My immediate, gut reaction was, "No."
From the first day of high school, when an excited, scared, group of 200 children wearing our crisp uniforms crowded into the smelly cafeteria, my generation has been encouraged to be "well-rounded." Well-rounded, for all intents and purposes, really means "so busy you can't see or think straight and your family and friends start to despise you." That's what it means. For the past thirteen years, I've been told that I need to do a little bit of everything.
Well, my friends, that just doesn't work anymore. In high school, and to some extent, in college, we could feasibly commit to 100 different things from cultural clubs to jobs to religious organizations to family and friends, and not really disappoing anyone. How busy we were was somehow interpreted as a measure of our future success.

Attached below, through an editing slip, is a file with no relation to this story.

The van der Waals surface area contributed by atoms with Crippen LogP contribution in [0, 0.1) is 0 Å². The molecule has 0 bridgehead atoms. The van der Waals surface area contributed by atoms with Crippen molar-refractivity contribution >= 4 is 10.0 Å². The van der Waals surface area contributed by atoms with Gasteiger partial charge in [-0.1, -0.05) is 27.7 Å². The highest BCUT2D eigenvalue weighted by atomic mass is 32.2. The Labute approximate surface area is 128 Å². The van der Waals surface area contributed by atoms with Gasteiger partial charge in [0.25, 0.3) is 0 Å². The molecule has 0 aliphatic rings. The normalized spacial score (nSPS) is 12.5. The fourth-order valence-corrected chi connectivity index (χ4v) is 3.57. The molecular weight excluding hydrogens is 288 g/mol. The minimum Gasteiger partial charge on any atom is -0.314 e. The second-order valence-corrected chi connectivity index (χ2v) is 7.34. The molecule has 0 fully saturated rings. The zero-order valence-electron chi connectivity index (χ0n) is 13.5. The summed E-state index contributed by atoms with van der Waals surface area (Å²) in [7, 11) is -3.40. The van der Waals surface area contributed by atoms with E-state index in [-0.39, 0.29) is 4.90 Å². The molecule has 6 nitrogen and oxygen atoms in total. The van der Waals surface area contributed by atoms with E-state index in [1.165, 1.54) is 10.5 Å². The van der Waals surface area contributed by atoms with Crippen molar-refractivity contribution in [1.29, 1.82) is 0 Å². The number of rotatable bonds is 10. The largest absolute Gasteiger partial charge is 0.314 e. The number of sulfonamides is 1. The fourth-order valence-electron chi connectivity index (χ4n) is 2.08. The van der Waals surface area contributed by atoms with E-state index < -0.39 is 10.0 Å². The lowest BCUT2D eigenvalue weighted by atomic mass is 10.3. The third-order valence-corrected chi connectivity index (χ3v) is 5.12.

But I'm tired.
No, I'm exhausted.
And mostly, I'm tired of being exhausted.
I'm sick of apologizing to people for being late or for having overbooked myself.
I've gotten a lot better at this in the past few
I also apologize a whole lot less.
In the past, oh, fourteen months, I've finished graduate school, gotten a new job, gotten actively involved in my professional organization, taught at my church...I could go on, but this isn't a contest...anymore.
And, in the past two months, I've tied up three major commitments, and I find myself looking for the next thing I should be doing, for the next drain on my time and resources.
But, I'm not looking too hard to find that next thing.
Instead, I'm taking a breath. If I don't have so many extracurricular commitments, maybe coming to work each morning won't seem like such a burden. When I say "no" to more professional involvement, I'll open the door to actually enjoy a weekend.
So, to those I know and love, I say, for the second time in five months, I'm back!